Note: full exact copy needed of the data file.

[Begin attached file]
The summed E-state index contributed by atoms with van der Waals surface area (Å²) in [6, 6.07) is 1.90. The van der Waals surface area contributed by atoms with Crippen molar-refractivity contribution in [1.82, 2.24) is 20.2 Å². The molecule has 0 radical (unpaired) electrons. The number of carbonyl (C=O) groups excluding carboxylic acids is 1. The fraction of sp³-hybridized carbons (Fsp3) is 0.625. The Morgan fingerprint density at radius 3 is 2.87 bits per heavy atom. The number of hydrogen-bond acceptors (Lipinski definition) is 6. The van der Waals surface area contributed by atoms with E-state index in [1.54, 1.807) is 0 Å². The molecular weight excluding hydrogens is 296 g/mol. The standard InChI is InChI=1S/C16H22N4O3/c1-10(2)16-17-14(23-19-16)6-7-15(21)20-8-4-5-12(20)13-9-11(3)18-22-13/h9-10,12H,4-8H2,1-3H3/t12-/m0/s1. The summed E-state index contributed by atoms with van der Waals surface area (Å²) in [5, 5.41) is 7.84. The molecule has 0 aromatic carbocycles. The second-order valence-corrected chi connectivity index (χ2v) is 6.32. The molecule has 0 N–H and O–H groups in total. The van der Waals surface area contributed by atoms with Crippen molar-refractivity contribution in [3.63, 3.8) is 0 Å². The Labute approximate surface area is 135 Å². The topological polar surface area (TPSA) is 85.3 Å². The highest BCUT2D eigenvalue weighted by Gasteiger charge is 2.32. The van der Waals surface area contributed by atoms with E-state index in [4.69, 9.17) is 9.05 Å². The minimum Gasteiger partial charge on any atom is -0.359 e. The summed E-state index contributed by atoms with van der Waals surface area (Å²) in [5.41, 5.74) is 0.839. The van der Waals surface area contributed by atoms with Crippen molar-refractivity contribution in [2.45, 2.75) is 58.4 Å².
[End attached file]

The summed E-state index contributed by atoms with van der Waals surface area (Å²) in [6, 6.07) is 1.90. The van der Waals surface area contributed by atoms with Crippen molar-refractivity contribution in [1.82, 2.24) is 20.2 Å². The molecule has 0 radical (unpaired) electrons. The number of carbonyl (C=O) groups excluding carboxylic acids is 1. The fraction of sp³-hybridized carbons (Fsp3) is 0.625. The Morgan fingerprint density at radius 3 is 2.87 bits per heavy atom. The number of hydrogen-bond acceptors (Lipinski definition) is 6. The van der Waals surface area contributed by atoms with E-state index in [1.54, 1.807) is 0 Å². The molecular weight excluding hydrogens is 296 g/mol. The standard InChI is InChI=1S/C16H22N4O3/c1-10(2)16-17-14(23-19-16)6-7-15(21)20-8-4-5-12(20)13-9-11(3)18-22-13/h9-10,12H,4-8H2,1-3H3/t12-/m0/s1. The summed E-state index contributed by atoms with van der Waals surface area (Å²) in [5, 5.41) is 7.84. The molecule has 0 aromatic carbocycles. The second-order valence-corrected chi connectivity index (χ2v) is 6.32. The molecule has 0 N–H and O–H groups in total. The van der Waals surface area contributed by atoms with Crippen molar-refractivity contribution in [3.63, 3.8) is 0 Å². The Labute approximate surface area is 135 Å². The topological polar surface area (TPSA) is 85.3 Å². The highest BCUT2D eigenvalue weighted by Gasteiger charge is 2.32. The van der Waals surface area contributed by atoms with E-state index in [4.69, 9.17) is 9.05 Å². The minimum Gasteiger partial charge on any atom is -0.359 e. The summed E-state index contributed by atoms with van der Waals surface area (Å²) in [5.41, 5.74) is 0.839. The van der Waals surface area contributed by atoms with Crippen molar-refractivity contribution in [2.45, 2.75) is 58.4 Å².